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Tegan and Sara on Life After Orlando Shooting: 'The World Is Still a Very Complicated & Difficult Place for LGBT People'

Tegan and Sara at the 2016 iHeartRADIO MuchMusic Video Awards
Courtesy of Bell Media

Tegan and Sara at the 2016 iHeartRADIO MuchMusic Video Awards at MuchMusic HQ on June 19, 2016 in Toronto, Canada.

A recent episode on the fight against AIDS from CNN's original series The Eighties highlights the impact thousands of gay activists had in speeding up the FDA’s approval of drugs, lowering the pharmaceutical company’s astronomical drug costs, and increasing funding for AIDS research. After the Orlando massacre of 49 people at a gay nightclub on June 12, will it be the LGBTQ community that rallies together and finally does something about gun control?

Sara Quin of indie-pop duo Tegan and Sara thinks so. “The LGBT community is going to spearhead some serious, serious, sh--,” she told Billboard on the red carpet at the iHeartRadio Much Music Video Awards this week in Toronto. Both she and identical twin sister Tegan are both openly gay.

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The pair recently released a new album, their eighth, called Love You to Death and just kicked off a worldwide tour June 22. All this traveling the past 17 years while performing music has given her a wider perspective on human rights.

“Not to take away how amazing the Supreme Court ruling was for same-sex marriage in the United States [in June 2015], but one of the things Tegan and I talk about a lot is internationally,” said Sara, who was born in Calgary but now lives in Los Angeles.

“We spend a lot of time in countries where we’re not just talking about marriage; we’re talking about health care; we’re talking about security; we’re talking about adoption rights, hospital rights; these things, they need to be legislated. They have to be protected by the government. And this just shows that there are still so many things that can be done to protect people -- not just gay people, but people.”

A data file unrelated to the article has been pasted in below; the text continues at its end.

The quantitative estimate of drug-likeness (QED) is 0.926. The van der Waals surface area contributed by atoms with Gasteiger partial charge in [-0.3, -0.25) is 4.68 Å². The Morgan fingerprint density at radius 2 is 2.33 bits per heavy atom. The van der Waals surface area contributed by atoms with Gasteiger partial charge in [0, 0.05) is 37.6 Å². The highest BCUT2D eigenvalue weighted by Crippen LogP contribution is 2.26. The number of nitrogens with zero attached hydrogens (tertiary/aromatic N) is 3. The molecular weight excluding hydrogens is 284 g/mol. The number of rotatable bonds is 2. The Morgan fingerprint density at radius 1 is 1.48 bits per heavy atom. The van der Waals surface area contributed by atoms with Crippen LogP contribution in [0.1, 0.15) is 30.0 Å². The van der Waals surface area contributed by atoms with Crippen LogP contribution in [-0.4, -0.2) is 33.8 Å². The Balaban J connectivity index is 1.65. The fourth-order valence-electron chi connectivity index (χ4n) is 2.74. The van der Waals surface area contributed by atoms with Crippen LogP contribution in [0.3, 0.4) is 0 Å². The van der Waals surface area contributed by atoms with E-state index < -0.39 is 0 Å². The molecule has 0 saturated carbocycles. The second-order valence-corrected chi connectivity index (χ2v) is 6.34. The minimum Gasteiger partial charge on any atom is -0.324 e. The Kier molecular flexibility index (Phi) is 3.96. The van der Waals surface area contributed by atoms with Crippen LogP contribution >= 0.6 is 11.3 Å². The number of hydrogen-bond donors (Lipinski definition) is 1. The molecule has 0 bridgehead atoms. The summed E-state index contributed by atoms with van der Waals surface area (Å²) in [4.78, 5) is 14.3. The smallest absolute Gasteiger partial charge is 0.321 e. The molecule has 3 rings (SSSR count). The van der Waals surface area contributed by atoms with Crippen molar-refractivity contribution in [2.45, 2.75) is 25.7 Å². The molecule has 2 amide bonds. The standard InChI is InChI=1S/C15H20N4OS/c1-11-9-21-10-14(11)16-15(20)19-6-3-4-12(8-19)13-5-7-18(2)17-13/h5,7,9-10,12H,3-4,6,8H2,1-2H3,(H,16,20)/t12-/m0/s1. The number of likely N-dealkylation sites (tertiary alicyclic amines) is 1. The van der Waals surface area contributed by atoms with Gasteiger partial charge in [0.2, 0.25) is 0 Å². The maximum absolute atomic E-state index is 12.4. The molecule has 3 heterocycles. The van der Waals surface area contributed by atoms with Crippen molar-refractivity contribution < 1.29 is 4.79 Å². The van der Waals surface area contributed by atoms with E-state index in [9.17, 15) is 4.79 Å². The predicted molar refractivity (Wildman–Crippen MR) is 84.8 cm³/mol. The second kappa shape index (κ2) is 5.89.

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Backstage in the MMVA pressroom, one reporter asked Tegan and Sara what they think is one of the biggest hurdles the LGBT community has to overcome; Tegan answered at length.

“The past weekend is a prime example of a hurdle we have to overcome. I think that ultimately, every step that the LGBT community takes forward, there are about 10 steps back. And it’s not exclusive to our minority group. Ultimately, there’s just racism and homophobia and sexism and a million other things that are holding a lot of people back.

“I’d like to say that after 17 years of traveling the world, the world is changing -- and I think it is -- but ultimately there’s still a lot of ignorance and hate in the world, and this past week was a tough one for us. It was a really big loss for our community and it was really sad to see this happen at a time when so much change is happening.

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“We just released a record and a lot of people are asking us, ‘What are you going to focus on now? Gay marriage -- everyone’s equal in America. What are you going to focus on now?’ and we were like, that’s so strange, because they legislated some change, sure, but the world is still a very complicated and difficult place for LGBT people.

“We have a huge civil-rights movement happening right now with transgender people in America and I think the worst thing that could happen to our community is we could become apathetic and we could think that everything has changed -- everything has not changed. We are still a minority group and a lot of people still hate us, and that was proven last weekend.

“But this is an exciting time too. It means we can band together and we have a really good chance of legislating change and we need to change the laws in America and I think we need to remember that we’re on this planet for a short time. We should love each other.”


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